By Ryan Richardson
Globe Staff Writer
CARL JUNCTION, Mo. —
Ten years after an F-3 tornado hit this town, there is little to indicate the scale of what happened.
The tornado, on May 4, 2003, damaged 500 homes and many city and school buildings, causing millions of dollars in property damage.
It was one of several tornadoes spawned that Sunday night in the Four-State Area.
That tornado first touched down in Cherokee County, Kan., before hitting the community of Smithfield near the state line and then sweeping into Carl Junction.
It killed one person in Cherokee County, two others near the state line and an elderly couple just west of Carl Junction.
More than 30 percent of the buildings in Carl Junction were hit. The school district alone needed $6.5 million in repairs, and every school on campus was damaged to some degree, with the high school taking the worst of it. The district held some classes in trailers until its buildings were repaired.
Today, there’s a new community center at 303 N. Main St., built in 2008. It replaces some of the city offices that were damaged. A few blocks away there is a new police station, since the previous one was done in by the storm.
The Carl Junction United Methodist Church, where 25 people took shelter that night, suffered a direct hit.
Located at 601 W. Wells St., near the school district’s main campus, the church was a total loss and its congregation was displaced for nearly two years.
Leslie Fitzgerald and her 5-year-old daughter Kennedy were among the 25 people who took refuge in the bathrooms of the church that night.
“We could hear the boards creak and the metal sounded like it was screaming as it was taken apart and I remember my ears popping,” Leslie Fitzgerald said. “When we got the all clear, we went outside into the sanctuary. The roof was gone and the interior had collapsed and it looked like a giant spider web. I remember looking up and I could see the sky and a rainbow.”
Kennedy, now a freshman at Carl Junction High School, said that she had forgotten to take her shoes in the rush to seek shelter and she went into the sanctuary to retrieve them.
“The yellow insulation had been blown everywhere and I thought that they were birds that were killed by the tornado,” Kennedy said. “That’s when I first started crying.”
Despite the devastation to the sanctuary, the Bible placed at the altar was still open to the same passage that was used during the service earlier that day.
Through the next two years, the congregation worshipped in other local churches before moving into a pair of trailers to hold services. The new church, bigger than before, was rebuilt on the same site.
“If anything, we were resolved to rebuild,” Leslie Fitzgerald said. “It is a part of living in the area and there is always a chance that this could happen. But we all moved forward and we rebuilt.”
Residents and city leaders say a mini-renaissance occurred in Carl Junction in the wake of the storm and it helped establish a renewed sense of community and a new town motto: “We were neighbors, now we are family.”
City Administrator Steve Lawver said last week that the city has made progress in the years that followed the storm.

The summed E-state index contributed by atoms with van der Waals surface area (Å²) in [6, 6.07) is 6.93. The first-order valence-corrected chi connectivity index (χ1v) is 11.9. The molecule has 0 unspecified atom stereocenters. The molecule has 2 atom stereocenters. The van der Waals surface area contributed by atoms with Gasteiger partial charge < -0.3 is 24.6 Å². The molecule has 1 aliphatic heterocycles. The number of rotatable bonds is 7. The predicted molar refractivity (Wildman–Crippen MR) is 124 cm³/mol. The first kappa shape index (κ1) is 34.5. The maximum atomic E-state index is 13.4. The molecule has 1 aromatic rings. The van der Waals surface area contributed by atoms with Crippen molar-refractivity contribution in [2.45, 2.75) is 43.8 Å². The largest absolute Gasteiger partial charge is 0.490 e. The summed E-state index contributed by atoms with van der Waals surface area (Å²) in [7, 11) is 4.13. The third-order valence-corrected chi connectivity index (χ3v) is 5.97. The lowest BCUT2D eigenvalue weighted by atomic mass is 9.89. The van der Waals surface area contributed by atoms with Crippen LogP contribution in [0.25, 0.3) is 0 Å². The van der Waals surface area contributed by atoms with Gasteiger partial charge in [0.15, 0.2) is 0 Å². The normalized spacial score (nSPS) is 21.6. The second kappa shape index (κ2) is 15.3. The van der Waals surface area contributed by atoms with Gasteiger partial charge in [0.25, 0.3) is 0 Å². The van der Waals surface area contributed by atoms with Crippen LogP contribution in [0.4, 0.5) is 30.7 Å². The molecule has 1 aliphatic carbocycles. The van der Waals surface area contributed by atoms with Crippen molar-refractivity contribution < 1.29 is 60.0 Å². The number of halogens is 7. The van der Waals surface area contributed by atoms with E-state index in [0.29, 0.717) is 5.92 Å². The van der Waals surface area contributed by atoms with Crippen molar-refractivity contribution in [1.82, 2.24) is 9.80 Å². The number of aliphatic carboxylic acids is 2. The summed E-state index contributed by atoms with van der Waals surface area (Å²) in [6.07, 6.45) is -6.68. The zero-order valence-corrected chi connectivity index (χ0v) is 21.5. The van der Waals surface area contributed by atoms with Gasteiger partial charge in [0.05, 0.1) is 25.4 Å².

“We had already turned a corner before the storm hit and we were applying for grants for future projects that we knew would have to be replaced over the next decade,” Lawver said. “The tornado just really sped everything up for the city and prepared us in case we ever had to deal with that again.”
Since 2003, the city has added generator hookups to water wells, lift stations and wastewater. Lawver said that the city also has been meticulous in its documentation of property valuation, which will help address issues with insurance or Federal Emergency Management Agency claims in the future.
“We learned a lot from that tornado in how to deal with federal and state relief,” Lawver said. “We’re ready for the storm that we hope never happens again.”
Despite damage to both the city’s fire and police departments, first responders hit the streets immediately.
Jennifer McCall was serving as a dispatcher for the police department that night. McCall celebrated her 10th year of service last October, but said that her memory of that night has stuck with her.
“I heard Officer Brad McDaniel scream over the radio, ‘It’s got me,’ and then there was silence,” McCall said. “We moved into the jail for safety and then once it was safe, we were out on the streets going door to door. Shortly after, other cities had crews showing up to help and we organized outside of the building. We kept going here, despite missing our roof and having no power to the station.”
Officer McDaniel escaped injury during the storm and joined in the relief effort, along with the rest of the department.
“If it happens tomorrow, we’re prepared,” said Fire Chief Bill Dunn. The department spent time evaluating response procedures following the storm and upgrading communication equipment.
“We’ve got shared radios with the police and we will pull together like before to help as many people as quickly as possible. We were fortunate to have responses from people all over Jasper County that night and now that we have experience organizing a response like that, we’re ready for the worst because of the time we spent looking at what we did during that storm.”
When the tornado hit Joplin on May 22, 2011, Carl Junction officials responded immediately.
“It is something that comes naturally here in Jasper County,” Lawver said. “We’re all looking out for each other.”
Carl Junction officials are planning a moment of silence and an 10-year observance ceremony at 6 p.m. Saturday outside the community center at 303 N. Main St., followed by a reception inside. There also will be a photo exhibit.